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Fast Facts:

  • Pronunciation: ZOO-s
  • Origin: Greek
  • Role: God
  • Symbol: Thunderbolt
  • Father: Cronus
  • Children: Dozens
  • Other Names: Jupiter, Dias

Who Is Zeus?

Zeus was the ruler of the Olympian gods and the god of the sky. He didn’t earn the throne in a traditional matter though. Instead, he overthrew the current ruler, his father, with the help of his siblings. Once Cronus had been dethroned, Zeus and his brothers divided the power. Zeus became the rules of the gods and was responsible for the sky and rain. His weapon of choice is well-recognizable. He would hurl his thunderbolt at anyone who defied him.

He had a shield called the Aegis, which would allow him to cause storms and darkness in the skies. He could either create chaos in the skies with thunder and lightning or reward the earth with water by opening the clouds.


Historians believe that Zeus was the Greek equivalent of the Babylonian god of heaven and earth, Enlil. Jupiter is considered to be the Roman equivalent of Zeus.

Legends and Stories

There is no shortage when it comes to myths regarding Zeus. Here are some of the most familiar.

Zeus’ Birth

Zeus was the youngest son born to Cronus and Rhea. Cronus knew that one of his children would overthrow him. Therefore, he swallowed all of his children as they were born. Rhea wanted to save her son though so when Zeus was born, she wrapped a rock in swaddling clothes to mislead Cronus. Cronus immediately swallowed the rock and Zeus was saved. What happened to him afterwards is unclear though. There are various myths that tell how Zeus grew up without his father ever knowing.

Some say he was raised by a goat named Amalthea with help from soldiers who would dance and clash their spears and shields whenever Zeus cried. Other myths say he was raised by Melissa. She nursed him with honey and goat milk. Another common myth says that Adamantha the nymph hid him by putting Zeus on a rope and hanging him from a tree so that he was between the sea, earth and sky.

There are even more suggestions, including that the nymph Cynosura raised him and when he was grown, Zeus thanked her by placing her among the stars in the sky. There is also the myth that says Zeus was raised by a shepherd family, as long as the god kept their sheep save from wolves.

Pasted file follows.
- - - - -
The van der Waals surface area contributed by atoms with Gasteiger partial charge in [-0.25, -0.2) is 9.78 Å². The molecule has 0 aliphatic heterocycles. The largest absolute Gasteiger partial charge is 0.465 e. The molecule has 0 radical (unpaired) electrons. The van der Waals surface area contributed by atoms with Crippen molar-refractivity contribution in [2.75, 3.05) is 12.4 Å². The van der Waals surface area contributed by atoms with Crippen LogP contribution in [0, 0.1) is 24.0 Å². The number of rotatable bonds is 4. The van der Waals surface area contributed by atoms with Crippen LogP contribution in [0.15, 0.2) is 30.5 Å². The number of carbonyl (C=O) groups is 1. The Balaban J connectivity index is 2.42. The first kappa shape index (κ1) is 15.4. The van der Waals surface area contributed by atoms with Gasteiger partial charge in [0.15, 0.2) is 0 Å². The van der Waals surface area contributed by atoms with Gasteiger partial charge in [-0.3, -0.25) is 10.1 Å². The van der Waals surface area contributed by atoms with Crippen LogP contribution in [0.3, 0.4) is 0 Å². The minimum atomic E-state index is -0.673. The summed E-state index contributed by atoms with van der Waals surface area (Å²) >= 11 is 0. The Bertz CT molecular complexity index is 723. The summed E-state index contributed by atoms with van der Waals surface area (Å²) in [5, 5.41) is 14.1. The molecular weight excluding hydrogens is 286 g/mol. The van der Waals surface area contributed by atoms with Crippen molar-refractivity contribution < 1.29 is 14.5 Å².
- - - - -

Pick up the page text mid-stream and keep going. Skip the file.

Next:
Taking Control of the Throne

Once Zeus was grown, he decided it was time to take over the throne. The battle was called the Titanmonarchy. Zeus went and saw Cronus and made him vomit the stone Omphalos. The stone was placed under the glens of Parnassus at Pytho. He was then forced to vomit the children he had swallowed. After he rescued his brothers and sisters, Zeus went to Tartarus. Once he arrived, he killed Campe and freed the Cyclops, the Hecatonchires and the Giants. The Cyclops wished to show his gratitude and gave him thunder and his thunderbolt.

Zeus won the Titanmonarchy and sent the Titans to live in Tartarus forever. He spared Atlas but forced him to hold up the sky for all eternity. Zeus divided the power between him and two of his brothers. Zeus ruled the sky and air while Poseidon ruled the sea and earth. Hades ruled the underworld.


Zeus was married to Hera and depending on the source, they had either one or three children. However, Zeus often strayed and had many affairs, leaving Hera feeling hurt and jealous. Some accounts say that Zeus had as many as 92 children from dozens of lovers. Here are a few of his most famous children.


Ares was the god of war and the child of Zeus and Hera. He might have had two siblings. Some myths suggest that Eilethyia, the goddess of childbirth, was Ares’ sister, along with Heba, the cupbearer of the Olympics. There are even myths that say Hephaestus, the blacksmith of the gods, was also a sibling of Ares.


Athena has a unique birth story. She was the daughter of Zeus and an Oceanid, Metis. Zeus was worried that one of his children, a son, would eventually attempt to overtake the throne. To prevent this from ever happening, Zeus swallowed Metis once she told him she was pregnant. Several months later, Zeus developed a strong and painful headache. He asked Hephaestus for help, who cut into the area on Zeus’ forehead where the pain was coming from. Athena sprung from the area, completely grown and dressed for battle. It is said that Athena was Zeus’ favorite child.


Heracles was the son of Zeus and Alcmene, a mortal. Heracles possessed superhuman strength and became known for his bravery and courage. But he served as a reminder of his father’s infidelity and Hera was determined to make Heracles’ life anything but enjoyable. She drove him to madness and even killed his children.

Apollo and Artemis

Zeus had an affair with Leto, a Titan goddess, and she became pregnant with twins. Hera was so upset that she made it impossible for Leto to find a safe place to give birth. Zeus turned Leto into a bird so she could find a safe haven, which she did on the island of Delos. She gave birth to Apollo, the goddess of the hunt, and Apollo, the god of music, medicine and poetry.


In the majority of artistic representations, Zeus is shown with dark hair and a long dark beard. He is usually older in age. Most show him with an intimidating look on his face and either holding his thunderbolt, his shield, or both.


There are four main items associated with Zeus. They are the thunderbolt, which was used by Zeus as a weapon. The eagle is also a symbol and represents Zeus’ reign over the sky. The bull is another symbol because of Zeus’ transformation into the animal in several myths. The oak tree is also considered to be a symbol but is not as recognized as the first three.